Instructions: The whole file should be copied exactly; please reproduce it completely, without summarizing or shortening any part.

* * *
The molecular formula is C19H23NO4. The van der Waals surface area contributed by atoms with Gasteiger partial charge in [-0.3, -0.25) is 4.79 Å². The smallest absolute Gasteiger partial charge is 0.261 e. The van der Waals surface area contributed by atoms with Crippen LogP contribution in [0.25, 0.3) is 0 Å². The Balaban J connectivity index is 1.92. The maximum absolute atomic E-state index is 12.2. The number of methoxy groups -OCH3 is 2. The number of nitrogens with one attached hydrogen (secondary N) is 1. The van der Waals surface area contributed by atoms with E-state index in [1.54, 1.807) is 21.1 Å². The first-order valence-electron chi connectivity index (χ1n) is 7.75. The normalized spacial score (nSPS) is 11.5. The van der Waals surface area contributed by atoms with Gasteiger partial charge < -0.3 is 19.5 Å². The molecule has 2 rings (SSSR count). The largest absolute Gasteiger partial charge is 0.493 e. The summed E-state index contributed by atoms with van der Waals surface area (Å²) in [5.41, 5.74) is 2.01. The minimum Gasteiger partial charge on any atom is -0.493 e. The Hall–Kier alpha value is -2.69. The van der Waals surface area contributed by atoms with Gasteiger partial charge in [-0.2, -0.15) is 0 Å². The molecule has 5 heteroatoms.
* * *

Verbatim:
The molecular formula is C19H23NO4. The van der Waals surface area contributed by atoms with Gasteiger partial charge in [-0.3, -0.25) is 4.79 Å². The smallest absolute Gasteiger partial charge is 0.261 e. The van der Waals surface area contributed by atoms with Crippen LogP contribution in [0.25, 0.3) is 0 Å². The Balaban J connectivity index is 1.92. The maximum absolute atomic E-state index is 12.2. The number of methoxy groups -OCH3 is 2. The number of nitrogens with one attached hydrogen (secondary N) is 1. The van der Waals surface area contributed by atoms with E-state index in [1.54, 1.807) is 21.1 Å². The first-order valence-electron chi connectivity index (χ1n) is 7.75. The normalized spacial score (nSPS) is 11.5. The van der Waals surface area contributed by atoms with Gasteiger partial charge < -0.3 is 19.5 Å². The molecule has 2 rings (SSSR count). The largest absolute Gasteiger partial charge is 0.493 e. The summed E-state index contributed by atoms with van der Waals surface area (Å²) in [5.41, 5.74) is 2.01. The minimum Gasteiger partial charge on any atom is -0.493 e. The Hall–Kier alpha value is -2.69. The van der Waals surface area contributed by atoms with Gasteiger partial charge in [-0.2, -0.15) is 0 Å². The molecule has 5 heteroatoms.